• Pre-building sets. GMs can relax beforehand by building entire sets for the characters to use.

    • Built in grid. Because it uses block, the grid the pegs provide gives an easy way to tell distance.

    • Involving the players: Get them building as they play!



  2. Use Prophecy For Tension Creation
    From: Sean A.

    I (accidentally) discovered this tip during a short encounter between the PC's and a traveling gypsy fortune teller. The gypsy read the group's fortunes, describing what the future held for each member of the group in a very cryptic manner and without revealing which fortune belonged to which PC. Included in the prophecy was that one member would betray the group. I never said then, (and still haven't said) whether the prophecy was real or simply a red herring.

    The group, however, took it to heart, especially when (a dozen sessions later) one of the prophecies seemed to come true. Since that time, I have talked to each of the players, who have confided in me why they think they might be the one to betray the group, or else who they suspect of being the traitor.

    Now every time the group gets into a tight spot, everyone gets uneasy, looking over at each other to see if one will betray them. Every note passed from the DM to a player is seen as possible evidence of eventual betrayal. I have received more info on character backgrounds, future story hooks, and better roleplaying than I ever could have expected from this, and all because of one tiny encounter that planted the seeds of suspicion between the characters.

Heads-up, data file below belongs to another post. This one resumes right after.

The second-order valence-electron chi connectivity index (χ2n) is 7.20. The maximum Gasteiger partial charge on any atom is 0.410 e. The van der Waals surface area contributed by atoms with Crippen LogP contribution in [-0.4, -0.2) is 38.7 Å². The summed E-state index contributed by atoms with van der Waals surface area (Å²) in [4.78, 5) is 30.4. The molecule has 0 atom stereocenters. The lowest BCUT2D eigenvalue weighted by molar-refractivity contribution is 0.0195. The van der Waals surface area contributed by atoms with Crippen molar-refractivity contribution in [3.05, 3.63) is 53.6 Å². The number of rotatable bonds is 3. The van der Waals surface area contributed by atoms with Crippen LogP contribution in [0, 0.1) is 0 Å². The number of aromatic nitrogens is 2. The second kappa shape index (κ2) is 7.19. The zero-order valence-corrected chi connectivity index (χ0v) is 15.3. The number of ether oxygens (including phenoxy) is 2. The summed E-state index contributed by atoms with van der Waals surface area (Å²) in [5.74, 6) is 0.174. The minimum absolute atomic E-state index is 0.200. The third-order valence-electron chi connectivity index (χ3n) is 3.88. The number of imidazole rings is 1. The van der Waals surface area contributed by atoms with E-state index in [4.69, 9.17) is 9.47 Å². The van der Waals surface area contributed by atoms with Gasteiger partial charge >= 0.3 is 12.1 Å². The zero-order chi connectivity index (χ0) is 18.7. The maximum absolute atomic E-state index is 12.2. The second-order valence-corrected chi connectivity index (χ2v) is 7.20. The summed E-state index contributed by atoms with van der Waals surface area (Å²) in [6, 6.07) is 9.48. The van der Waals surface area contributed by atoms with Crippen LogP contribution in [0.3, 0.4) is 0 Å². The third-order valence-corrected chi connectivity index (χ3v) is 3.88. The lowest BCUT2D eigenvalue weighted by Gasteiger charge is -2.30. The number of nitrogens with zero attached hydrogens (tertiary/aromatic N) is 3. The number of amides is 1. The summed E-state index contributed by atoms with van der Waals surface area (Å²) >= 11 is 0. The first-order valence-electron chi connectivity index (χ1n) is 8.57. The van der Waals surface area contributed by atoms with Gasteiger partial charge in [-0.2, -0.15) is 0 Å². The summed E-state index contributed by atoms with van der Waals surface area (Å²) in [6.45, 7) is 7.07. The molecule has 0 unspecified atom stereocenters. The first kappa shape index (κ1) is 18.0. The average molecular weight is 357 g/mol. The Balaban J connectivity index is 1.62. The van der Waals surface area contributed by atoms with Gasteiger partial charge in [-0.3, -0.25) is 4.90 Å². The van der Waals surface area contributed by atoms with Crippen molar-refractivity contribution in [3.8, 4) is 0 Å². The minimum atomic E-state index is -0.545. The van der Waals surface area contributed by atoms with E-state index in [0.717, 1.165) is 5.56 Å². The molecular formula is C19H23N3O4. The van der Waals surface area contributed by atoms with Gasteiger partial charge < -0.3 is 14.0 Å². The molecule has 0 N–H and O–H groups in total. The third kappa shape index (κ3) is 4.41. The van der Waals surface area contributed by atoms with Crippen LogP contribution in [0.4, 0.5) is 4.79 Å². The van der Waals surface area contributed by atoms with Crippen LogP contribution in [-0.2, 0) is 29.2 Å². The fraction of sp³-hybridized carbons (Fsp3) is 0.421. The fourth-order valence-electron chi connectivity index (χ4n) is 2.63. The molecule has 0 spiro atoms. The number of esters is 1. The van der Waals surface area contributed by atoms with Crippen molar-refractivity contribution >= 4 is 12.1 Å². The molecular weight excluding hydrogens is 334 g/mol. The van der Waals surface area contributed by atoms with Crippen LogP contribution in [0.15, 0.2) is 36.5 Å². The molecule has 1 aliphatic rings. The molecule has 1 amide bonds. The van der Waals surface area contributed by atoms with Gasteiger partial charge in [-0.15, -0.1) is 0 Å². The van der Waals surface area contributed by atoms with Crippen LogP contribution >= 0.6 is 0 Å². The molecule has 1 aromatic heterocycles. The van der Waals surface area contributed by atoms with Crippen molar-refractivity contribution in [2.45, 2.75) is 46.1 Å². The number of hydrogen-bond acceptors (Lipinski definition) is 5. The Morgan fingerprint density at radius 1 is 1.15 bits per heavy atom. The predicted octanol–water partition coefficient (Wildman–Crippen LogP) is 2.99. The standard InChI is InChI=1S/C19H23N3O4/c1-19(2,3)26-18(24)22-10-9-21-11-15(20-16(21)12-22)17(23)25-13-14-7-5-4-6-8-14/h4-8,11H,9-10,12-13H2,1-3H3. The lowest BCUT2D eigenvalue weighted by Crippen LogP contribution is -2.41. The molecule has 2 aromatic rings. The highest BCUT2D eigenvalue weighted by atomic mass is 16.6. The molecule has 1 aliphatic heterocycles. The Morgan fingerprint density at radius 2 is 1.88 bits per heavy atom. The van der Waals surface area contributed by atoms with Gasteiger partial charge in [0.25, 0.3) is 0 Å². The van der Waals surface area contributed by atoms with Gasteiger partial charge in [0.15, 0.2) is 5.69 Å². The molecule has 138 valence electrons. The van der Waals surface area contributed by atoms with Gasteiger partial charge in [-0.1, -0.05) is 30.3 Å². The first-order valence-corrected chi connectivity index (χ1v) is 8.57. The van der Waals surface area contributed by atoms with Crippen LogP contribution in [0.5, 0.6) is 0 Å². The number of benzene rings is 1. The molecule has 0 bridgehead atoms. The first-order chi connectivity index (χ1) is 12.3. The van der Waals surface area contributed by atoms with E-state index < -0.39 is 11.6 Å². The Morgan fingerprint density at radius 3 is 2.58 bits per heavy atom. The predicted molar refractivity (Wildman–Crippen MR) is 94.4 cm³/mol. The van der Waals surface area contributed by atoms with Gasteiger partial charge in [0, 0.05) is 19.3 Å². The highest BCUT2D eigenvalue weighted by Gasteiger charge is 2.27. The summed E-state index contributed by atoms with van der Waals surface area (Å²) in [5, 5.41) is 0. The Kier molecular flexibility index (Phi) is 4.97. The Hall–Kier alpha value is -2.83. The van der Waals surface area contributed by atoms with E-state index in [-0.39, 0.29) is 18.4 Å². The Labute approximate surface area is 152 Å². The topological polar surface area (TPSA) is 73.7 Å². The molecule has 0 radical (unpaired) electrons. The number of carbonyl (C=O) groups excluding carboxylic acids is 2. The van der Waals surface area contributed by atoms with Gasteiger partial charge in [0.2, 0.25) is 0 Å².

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  3. Find New Roleplayers By Hosting A Murder Mystery Party
    From: Miguel

    I know you just covered this, but its a subject that keeps coming up: How to get new people interested in roleplaying?

    Have a murder mystery party. I just had one of my non- gaming friends throw a "How to Host a Murder" party. It was quite fun, but afterwards several people had problems with the format. This party gave each person a short synopsis of a character, then it had four rounds. In each round you had information you were supposed to reveal and information you want to conceal, but cannot lie about if directly confronted. Sometimes people asked questions that went beyond the information you had and you had to break character and say you don't know. Several of these questions were answered in later rounds.